Brene Brown, expectations, half-marathons, nike run club, running, strong

The Fastest

The first time I stepped outside to run as a form of exercise was the summer of 2004. I didn’t have an iPhone or any GPS device. I don’t know how far I ran or what my pace was. After a few months I developed my first stress fracture. I decided running wasn’t for me.

I got Denali in the summer of 2008 and started walking a lot. She required a lot of activity, so we would walk miles and miles every day. I remember one morning deciding to run with her when we were just a few blocks from home. She seemed to like it, so each walk we’d run a little bit more. Eventually she and I started running regularly.

In 2011 a friend asked me if I wanted to join her for the Disney Half Marathon coming up that winter. I have no idea what possessed me but I said yes. I finished that race just shy of 2 hours and thirty minutes. A few days later I discovered I had another stress fracture in my ankle.

I have flat feet and I wasn’t wearing shoes that supported me very well. So, after my ankle healed, I got better shoes and got back to running. I finished my Indy Mini Marathon that May.

And so it’s been for the past 6.5 years. There are times that I stop training for a while, but I eventually get the bug again and sign up for another race to get me motivated.

However, throughout all of this, I’ve never been fast. When I started training for the first half marathon I had an iPhone with apps to help me track my mileage and pace. The temperature always impacts my time, but over twelve half marathons I’ve paced anywhere from 11:01 to 12:37 minute miles. I was content with being a slower runner because I didn’t think it was possible for me to be faster. When I trained, I would have paces closer to 10:00 – 10:30 but I could never get that during a long race. So I accepted it.

Over the last few years friends have taken up running and within a fairly short period of time they were faster than me. I tried not to compare, but it was hard. I didn’t understand how they got fast so quickly.

More recently my brother started running and the same thing happened. Within a couple months he was pacing faster than me. I remember one conversation when I mentioned that I walk during water stations. He said I could shave off a few seconds if I didn’t do that. I was annoyed and said I didn’t care about getting faster. He couldn’t understand this. And, what I said was true: I didn’t care about getting faster, because in the back of my mind I was telling myself it wasn’t possible to get faster.

Last fall I started using a different training plan. Rather than running 3 miles Monday, Wednesday, Friday then doing a long run on Saturday, this app gave me a variety of options. I might do tempo runs in which I’d run a shorter distance at a faster pace. Or I might do speed runs where I’d run fast for 400 meters then slow down for 30 seconds and repeat that seven or thirteen times.

In addition to a variety of training runs, I also changed the way I used my treadmill. I was listening to a podcast and a treadmill runner mentioned she runs at a 1.5-2% incline because that better resembled an outdoor run. I slowly worked myself up to a 2% incline so all my indoor runs are more strenuous than they used to be.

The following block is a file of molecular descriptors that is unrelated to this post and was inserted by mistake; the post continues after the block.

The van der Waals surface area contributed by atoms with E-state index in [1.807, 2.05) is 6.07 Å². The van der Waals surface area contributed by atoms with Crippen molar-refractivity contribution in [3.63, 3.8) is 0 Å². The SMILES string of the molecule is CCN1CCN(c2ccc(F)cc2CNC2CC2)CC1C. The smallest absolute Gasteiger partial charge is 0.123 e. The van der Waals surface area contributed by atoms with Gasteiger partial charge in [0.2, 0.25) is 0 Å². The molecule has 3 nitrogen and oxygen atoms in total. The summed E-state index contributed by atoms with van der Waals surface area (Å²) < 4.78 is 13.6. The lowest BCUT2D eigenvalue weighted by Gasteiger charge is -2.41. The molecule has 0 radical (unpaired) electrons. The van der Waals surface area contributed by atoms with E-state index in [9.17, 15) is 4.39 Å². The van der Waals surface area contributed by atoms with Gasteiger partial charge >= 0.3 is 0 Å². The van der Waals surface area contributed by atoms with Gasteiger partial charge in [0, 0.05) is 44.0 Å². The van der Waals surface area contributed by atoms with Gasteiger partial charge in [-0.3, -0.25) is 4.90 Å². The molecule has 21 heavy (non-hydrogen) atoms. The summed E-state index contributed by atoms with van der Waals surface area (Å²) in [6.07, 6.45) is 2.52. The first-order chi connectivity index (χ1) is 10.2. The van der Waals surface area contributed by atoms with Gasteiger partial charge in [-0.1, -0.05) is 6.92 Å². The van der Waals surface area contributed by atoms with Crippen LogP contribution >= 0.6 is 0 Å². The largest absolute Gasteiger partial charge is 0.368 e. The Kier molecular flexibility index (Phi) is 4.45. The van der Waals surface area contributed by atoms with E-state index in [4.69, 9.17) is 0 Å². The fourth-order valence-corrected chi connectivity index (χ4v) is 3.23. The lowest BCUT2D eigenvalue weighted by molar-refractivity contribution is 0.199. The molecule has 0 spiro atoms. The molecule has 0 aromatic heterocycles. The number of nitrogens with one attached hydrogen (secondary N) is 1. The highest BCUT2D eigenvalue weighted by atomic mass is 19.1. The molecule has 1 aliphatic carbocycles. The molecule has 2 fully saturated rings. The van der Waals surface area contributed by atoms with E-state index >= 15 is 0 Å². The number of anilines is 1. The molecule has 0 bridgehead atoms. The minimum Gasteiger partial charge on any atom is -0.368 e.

For Christmas Brad bought me a Forerunner 235 GPS watch. It’s more accurate than any running app I’ve had on my phone. It’s easy to access since it’s on my wrist, which means I can see my current pace at any time during my runs. This helps me not go out too fast and not slow down too much. Thanks to the watch, I have a better sense of how fast I’m running.

The combination of the new training plan, slight incline on indoor runs and the GPS watch have done something amazing for me in the last few months. I consistently run at a 10:00 minute pace, even for long runs. Last week I came back from an 8.25 mile run with a 10:01 pace! Never in my life have I ever had a run that fast!

There were times that I would look at my watch and think, “The GPS is off, there’s no way I’m maintaining this pace.” So, I’d find a mile marker on the trail and test my watch to make sure it was right. It was, every time. I just couldn’t believe it was possible that I was running faster. I knew there had to be an error somewhere.

Well, today I ran a 10k race. I wondered if it was all a fluke. I wondered if, like every other race I’ve done, I’d show up and slow down. The sunshine, perfect temperature and great course proved otherwise. Even with a couple hills, I was able to maintain a sub-10 minute mile run the entire time.

I finished under 60 minutes – 59:19. It turns out I’m the fastest. Who knew? Certainly not me. 

I ran this same race last year at 1:04:56. That may not seem very different, but if you look at the pace, it’s very significant. 10:23 per mile versus 9:36. Crazy, huh?

Although I am very proud of myself, I’m not writing this to brag. I’m writing this because I realize how important and impactful the internal dialogue I have in my mind is on my life. Each time I ran outside and had immediate feedback about my pace, I started to believe I could run faster. And when I started to believe it, I started to run even faster.

My watch has a race predictor. A few weeks ago I noticed that the watch predicted I could run a 10k under 60 minutes. I laughed! However, the fact that I had enough energy left to speed up the last mile of the race and then go even harder the last quarter mile, suggests that I could probably run a 10k even faster next time. My watch tells me I can do it under 52 minutes.

Well, maybe I can.





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